19-Year-Old Rezhin Ahmad Reprints Storybooks for Blind Readers
Finding stories to read in Braille is a big enough challenge for those who speak English. For 19-year-old Rezhin Ahmad, who is blind and speaks Kurdish, this proves an even bigger challenge. "I was looking around and noticed that there are no Braille books available for visually impaired readers. Even if there are any, they would be in English and Arabic," Rezhin told the Associated Press.
The lack of books available inspired Rezhin to convert a story to Braille for the first time. She decided on the story Beautiful Words, writing each copy out by hand and using her teacher's Braille printer in order to finish printing the books. In total, Rezhin made six copies of Beautiful Words to distribute to other blind readers.
Rezhin and her fellow readers are from Duhok, a city in Iraq. In Duhok, those with visual impairments receive very little in the way of support and accommodations. Those who are blind or have low vision can typically only receive an education until secondary school. For this reason, those who were able to read Rezhin's story have been extra appreciative.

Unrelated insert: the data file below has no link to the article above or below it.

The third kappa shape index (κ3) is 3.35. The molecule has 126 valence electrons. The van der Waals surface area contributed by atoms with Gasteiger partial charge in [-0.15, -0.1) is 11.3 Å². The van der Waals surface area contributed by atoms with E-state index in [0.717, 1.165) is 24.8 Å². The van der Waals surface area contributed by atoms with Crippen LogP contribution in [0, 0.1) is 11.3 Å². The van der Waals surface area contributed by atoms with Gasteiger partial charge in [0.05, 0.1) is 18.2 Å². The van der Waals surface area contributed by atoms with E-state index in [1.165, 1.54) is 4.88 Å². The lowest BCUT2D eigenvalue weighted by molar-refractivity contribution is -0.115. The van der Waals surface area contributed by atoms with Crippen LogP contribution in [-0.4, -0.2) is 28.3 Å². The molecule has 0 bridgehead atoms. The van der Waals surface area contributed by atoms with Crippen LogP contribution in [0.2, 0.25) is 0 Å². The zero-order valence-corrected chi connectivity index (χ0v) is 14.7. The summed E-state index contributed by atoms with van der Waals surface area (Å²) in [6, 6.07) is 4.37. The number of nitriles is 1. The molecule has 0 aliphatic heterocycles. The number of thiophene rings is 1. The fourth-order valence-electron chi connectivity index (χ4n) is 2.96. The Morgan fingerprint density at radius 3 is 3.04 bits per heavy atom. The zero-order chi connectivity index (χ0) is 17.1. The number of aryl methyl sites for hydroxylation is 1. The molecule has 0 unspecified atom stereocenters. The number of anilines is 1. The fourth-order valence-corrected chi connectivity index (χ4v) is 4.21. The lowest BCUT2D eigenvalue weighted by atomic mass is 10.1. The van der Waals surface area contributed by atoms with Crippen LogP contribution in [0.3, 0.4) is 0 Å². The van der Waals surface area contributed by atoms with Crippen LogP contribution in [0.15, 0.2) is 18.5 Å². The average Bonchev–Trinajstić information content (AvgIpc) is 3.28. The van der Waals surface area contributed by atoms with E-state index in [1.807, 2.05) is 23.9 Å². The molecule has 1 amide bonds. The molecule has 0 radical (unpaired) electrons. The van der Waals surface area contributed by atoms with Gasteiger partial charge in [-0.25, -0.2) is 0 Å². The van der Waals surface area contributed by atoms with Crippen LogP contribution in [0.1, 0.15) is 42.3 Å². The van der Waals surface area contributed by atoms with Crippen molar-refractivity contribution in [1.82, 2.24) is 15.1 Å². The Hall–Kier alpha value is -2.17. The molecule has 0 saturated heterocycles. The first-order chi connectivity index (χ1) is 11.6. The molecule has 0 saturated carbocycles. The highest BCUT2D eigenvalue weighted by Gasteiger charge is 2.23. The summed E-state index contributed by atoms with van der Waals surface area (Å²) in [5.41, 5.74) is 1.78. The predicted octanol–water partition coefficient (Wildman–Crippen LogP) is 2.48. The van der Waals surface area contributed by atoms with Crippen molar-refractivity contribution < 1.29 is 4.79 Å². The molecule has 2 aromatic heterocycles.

"There weren't any [books] available. Even during first year of studies, the program was in normal writing. There wasn't any Braille, neither in books nor on forms," said Heyhat Asaad upon learning of and reading Rezhin Ahmad's reprinting. "Now, we are very happy that a book has been written for us, one that visually impaired people can enjoy reading."